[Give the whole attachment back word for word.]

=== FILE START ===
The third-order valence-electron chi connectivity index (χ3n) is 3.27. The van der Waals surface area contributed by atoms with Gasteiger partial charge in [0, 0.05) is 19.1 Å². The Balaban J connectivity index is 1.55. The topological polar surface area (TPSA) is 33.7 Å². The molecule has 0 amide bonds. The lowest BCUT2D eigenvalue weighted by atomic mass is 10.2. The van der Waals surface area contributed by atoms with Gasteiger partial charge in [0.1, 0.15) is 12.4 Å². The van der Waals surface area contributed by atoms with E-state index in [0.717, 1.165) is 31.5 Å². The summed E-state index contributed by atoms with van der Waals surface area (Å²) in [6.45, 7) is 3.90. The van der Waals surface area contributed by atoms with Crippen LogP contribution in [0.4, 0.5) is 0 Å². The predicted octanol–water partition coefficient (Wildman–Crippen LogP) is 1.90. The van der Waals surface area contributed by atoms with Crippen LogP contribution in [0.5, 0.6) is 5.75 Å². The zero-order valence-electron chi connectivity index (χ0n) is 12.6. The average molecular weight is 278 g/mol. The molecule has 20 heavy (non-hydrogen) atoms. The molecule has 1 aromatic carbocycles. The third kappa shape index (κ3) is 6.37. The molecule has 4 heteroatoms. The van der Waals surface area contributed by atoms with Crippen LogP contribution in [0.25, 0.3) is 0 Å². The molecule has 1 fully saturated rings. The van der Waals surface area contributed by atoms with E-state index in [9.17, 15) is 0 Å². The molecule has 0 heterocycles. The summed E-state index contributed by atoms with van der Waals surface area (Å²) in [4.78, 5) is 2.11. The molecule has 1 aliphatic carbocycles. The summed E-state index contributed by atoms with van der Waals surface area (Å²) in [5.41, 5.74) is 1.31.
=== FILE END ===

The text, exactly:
The third-order valence-electron chi connectivity index (χ3n) is 3.27. The van der Waals surface area contributed by atoms with Gasteiger partial charge in [0, 0.05) is 19.1 Å². The Balaban J connectivity index is 1.55. The topological polar surface area (TPSA) is 33.7 Å². The molecule has 0 amide bonds. The lowest BCUT2D eigenvalue weighted by atomic mass is 10.2. The van der Waals surface area contributed by atoms with Gasteiger partial charge in [0.1, 0.15) is 12.4 Å². The van der Waals surface area contributed by atoms with E-state index in [0.717, 1.165) is 31.5 Å². The summed E-state index contributed by atoms with van der Waals surface area (Å²) in [6.45, 7) is 3.90. The van der Waals surface area contributed by atoms with Crippen LogP contribution in [0.4, 0.5) is 0 Å². The predicted octanol–water partition coefficient (Wildman–Crippen LogP) is 1.90. The van der Waals surface area contributed by atoms with Crippen LogP contribution in [0.5, 0.6) is 5.75 Å². The zero-order valence-electron chi connectivity index (χ0n) is 12.6. The average molecular weight is 278 g/mol. The molecule has 20 heavy (non-hydrogen) atoms. The molecule has 1 aromatic carbocycles. The third kappa shape index (κ3) is 6.37. The molecule has 4 heteroatoms. The van der Waals surface area contributed by atoms with Crippen LogP contribution in [0.25, 0.3) is 0 Å². The molecule has 1 fully saturated rings. The van der Waals surface area contributed by atoms with E-state index in [9.17, 15) is 0 Å². The molecule has 0 heterocycles. The summed E-state index contributed by atoms with van der Waals surface area (Å²) in [4.78, 5) is 2.11. The molecule has 1 aliphatic carbocycles. The summed E-state index contributed by atoms with van der Waals surface area (Å²) in [5.41, 5.74) is 1.31.